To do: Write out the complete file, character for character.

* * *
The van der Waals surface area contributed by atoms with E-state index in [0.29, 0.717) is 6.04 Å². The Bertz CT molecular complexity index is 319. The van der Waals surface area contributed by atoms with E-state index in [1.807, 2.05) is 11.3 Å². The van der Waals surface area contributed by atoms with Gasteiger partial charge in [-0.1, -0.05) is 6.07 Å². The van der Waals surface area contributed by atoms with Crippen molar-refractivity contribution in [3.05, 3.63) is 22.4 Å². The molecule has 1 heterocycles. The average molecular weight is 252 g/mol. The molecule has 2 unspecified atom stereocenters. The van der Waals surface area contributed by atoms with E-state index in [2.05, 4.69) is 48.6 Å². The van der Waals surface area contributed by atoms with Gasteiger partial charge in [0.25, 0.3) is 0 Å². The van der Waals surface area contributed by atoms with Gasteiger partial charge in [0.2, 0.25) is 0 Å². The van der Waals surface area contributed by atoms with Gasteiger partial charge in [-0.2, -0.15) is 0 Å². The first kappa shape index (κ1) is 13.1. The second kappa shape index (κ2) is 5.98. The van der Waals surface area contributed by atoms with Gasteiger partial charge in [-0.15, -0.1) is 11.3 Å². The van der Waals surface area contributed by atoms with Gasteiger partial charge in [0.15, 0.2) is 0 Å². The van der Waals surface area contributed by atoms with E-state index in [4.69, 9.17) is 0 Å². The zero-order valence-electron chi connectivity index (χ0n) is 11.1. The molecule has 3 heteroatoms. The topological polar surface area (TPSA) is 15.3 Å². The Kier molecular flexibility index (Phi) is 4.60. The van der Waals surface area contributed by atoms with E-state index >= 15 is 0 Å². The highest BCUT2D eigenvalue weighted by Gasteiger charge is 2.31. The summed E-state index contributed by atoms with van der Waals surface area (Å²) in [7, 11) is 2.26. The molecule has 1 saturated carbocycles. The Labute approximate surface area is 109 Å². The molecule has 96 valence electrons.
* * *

The van der Waals surface area contributed by atoms with E-state index in [0.29, 0.717) is 6.04 Å². The Bertz CT molecular complexity index is 319. The van der Waals surface area contributed by atoms with E-state index in [1.807, 2.05) is 11.3 Å². The van der Waals surface area contributed by atoms with Gasteiger partial charge in [-0.1, -0.05) is 6.07 Å². The van der Waals surface area contributed by atoms with Crippen molar-refractivity contribution in [3.05, 3.63) is 22.4 Å². The molecule has 1 heterocycles. The average molecular weight is 252 g/mol. The molecule has 2 unspecified atom stereocenters. The van der Waals surface area contributed by atoms with E-state index in [2.05, 4.69) is 48.6 Å². The van der Waals surface area contributed by atoms with Gasteiger partial charge in [0.25, 0.3) is 0 Å². The van der Waals surface area contributed by atoms with Gasteiger partial charge in [0.2, 0.25) is 0 Å². The van der Waals surface area contributed by atoms with Gasteiger partial charge in [-0.2, -0.15) is 0 Å². The first kappa shape index (κ1) is 13.1. The second kappa shape index (κ2) is 5.98. The van der Waals surface area contributed by atoms with Gasteiger partial charge in [-0.15, -0.1) is 11.3 Å². The van der Waals surface area contributed by atoms with Gasteiger partial charge in [0.15, 0.2) is 0 Å². The van der Waals surface area contributed by atoms with E-state index in [4.69, 9.17) is 0 Å². The zero-order valence-electron chi connectivity index (χ0n) is 11.1. The molecule has 3 heteroatoms. The topological polar surface area (TPSA) is 15.3 Å². The Kier molecular flexibility index (Phi) is 4.60. The van der Waals surface area contributed by atoms with E-state index >= 15 is 0 Å². The highest BCUT2D eigenvalue weighted by Gasteiger charge is 2.31. The summed E-state index contributed by atoms with van der Waals surface area (Å²) in [7, 11) is 2.26. The molecule has 1 saturated carbocycles. The Labute approximate surface area is 109 Å². The molecule has 96 valence electrons.